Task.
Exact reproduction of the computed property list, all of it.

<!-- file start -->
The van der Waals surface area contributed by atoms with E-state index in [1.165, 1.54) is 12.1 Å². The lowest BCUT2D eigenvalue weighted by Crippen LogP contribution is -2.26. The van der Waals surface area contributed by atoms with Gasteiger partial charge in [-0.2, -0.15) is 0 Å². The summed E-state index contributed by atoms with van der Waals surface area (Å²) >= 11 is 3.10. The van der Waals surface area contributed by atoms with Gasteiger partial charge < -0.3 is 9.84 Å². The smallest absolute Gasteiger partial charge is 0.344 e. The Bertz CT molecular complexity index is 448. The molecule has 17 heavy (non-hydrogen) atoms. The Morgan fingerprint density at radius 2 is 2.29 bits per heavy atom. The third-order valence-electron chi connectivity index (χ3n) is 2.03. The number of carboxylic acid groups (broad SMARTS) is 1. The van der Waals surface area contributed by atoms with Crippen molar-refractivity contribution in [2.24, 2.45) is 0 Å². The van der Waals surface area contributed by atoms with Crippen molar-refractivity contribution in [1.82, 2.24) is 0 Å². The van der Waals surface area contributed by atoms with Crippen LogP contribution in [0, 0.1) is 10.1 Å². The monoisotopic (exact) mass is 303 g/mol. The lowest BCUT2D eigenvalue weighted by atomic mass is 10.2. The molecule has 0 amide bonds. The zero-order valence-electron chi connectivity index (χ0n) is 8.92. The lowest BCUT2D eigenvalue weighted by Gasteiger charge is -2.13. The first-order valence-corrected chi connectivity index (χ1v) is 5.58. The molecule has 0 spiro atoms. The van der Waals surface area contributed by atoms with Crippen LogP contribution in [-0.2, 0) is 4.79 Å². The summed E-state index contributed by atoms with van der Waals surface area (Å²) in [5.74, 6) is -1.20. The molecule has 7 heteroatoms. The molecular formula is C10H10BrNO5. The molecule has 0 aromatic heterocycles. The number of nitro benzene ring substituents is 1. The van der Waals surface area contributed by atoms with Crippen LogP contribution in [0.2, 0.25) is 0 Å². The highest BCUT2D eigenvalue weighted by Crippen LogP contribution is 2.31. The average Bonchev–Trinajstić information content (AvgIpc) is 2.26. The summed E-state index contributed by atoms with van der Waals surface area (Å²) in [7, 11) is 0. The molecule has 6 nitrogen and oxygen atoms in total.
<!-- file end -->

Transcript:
The van der Waals surface area contributed by atoms with E-state index in [1.165, 1.54) is 12.1 Å². The lowest BCUT2D eigenvalue weighted by Crippen LogP contribution is -2.26. The van der Waals surface area contributed by atoms with Gasteiger partial charge in [-0.2, -0.15) is 0 Å². The summed E-state index contributed by atoms with van der Waals surface area (Å²) >= 11 is 3.10. The van der Waals surface area contributed by atoms with Gasteiger partial charge < -0.3 is 9.84 Å². The smallest absolute Gasteiger partial charge is 0.344 e. The Bertz CT molecular complexity index is 448. The molecule has 17 heavy (non-hydrogen) atoms. The Morgan fingerprint density at radius 2 is 2.29 bits per heavy atom. The third-order valence-electron chi connectivity index (χ3n) is 2.03. The number of carboxylic acid groups (broad SMARTS) is 1. The van der Waals surface area contributed by atoms with Crippen molar-refractivity contribution in [2.24, 2.45) is 0 Å². The van der Waals surface area contributed by atoms with Crippen molar-refractivity contribution in [1.82, 2.24) is 0 Å². The van der Waals surface area contributed by atoms with Crippen LogP contribution in [0, 0.1) is 10.1 Å². The monoisotopic (exact) mass is 303 g/mol. The lowest BCUT2D eigenvalue weighted by atomic mass is 10.2. The molecule has 0 amide bonds. The zero-order valence-electron chi connectivity index (χ0n) is 8.92. The lowest BCUT2D eigenvalue weighted by Gasteiger charge is -2.13. The first-order valence-corrected chi connectivity index (χ1v) is 5.58. The molecule has 0 spiro atoms. The van der Waals surface area contributed by atoms with Crippen LogP contribution in [-0.2, 0) is 4.79 Å². The summed E-state index contributed by atoms with van der Waals surface area (Å²) in [5.74, 6) is -1.20. The molecule has 7 heteroatoms. The molecular formula is C10H10BrNO5. The molecule has 0 aromatic heterocycles. The number of nitro benzene ring substituents is 1. The van der Waals surface area contributed by atoms with Crippen LogP contribution in [0.2, 0.25) is 0 Å². The highest BCUT2D eigenvalue weighted by Crippen LogP contribution is 2.31. The average Bonchev–Trinajstić information content (AvgIpc) is 2.26. The summed E-state index contributed by atoms with van der Waals surface area (Å²) in [7, 11) is 0. The molecule has 6 nitrogen and oxygen atoms in total.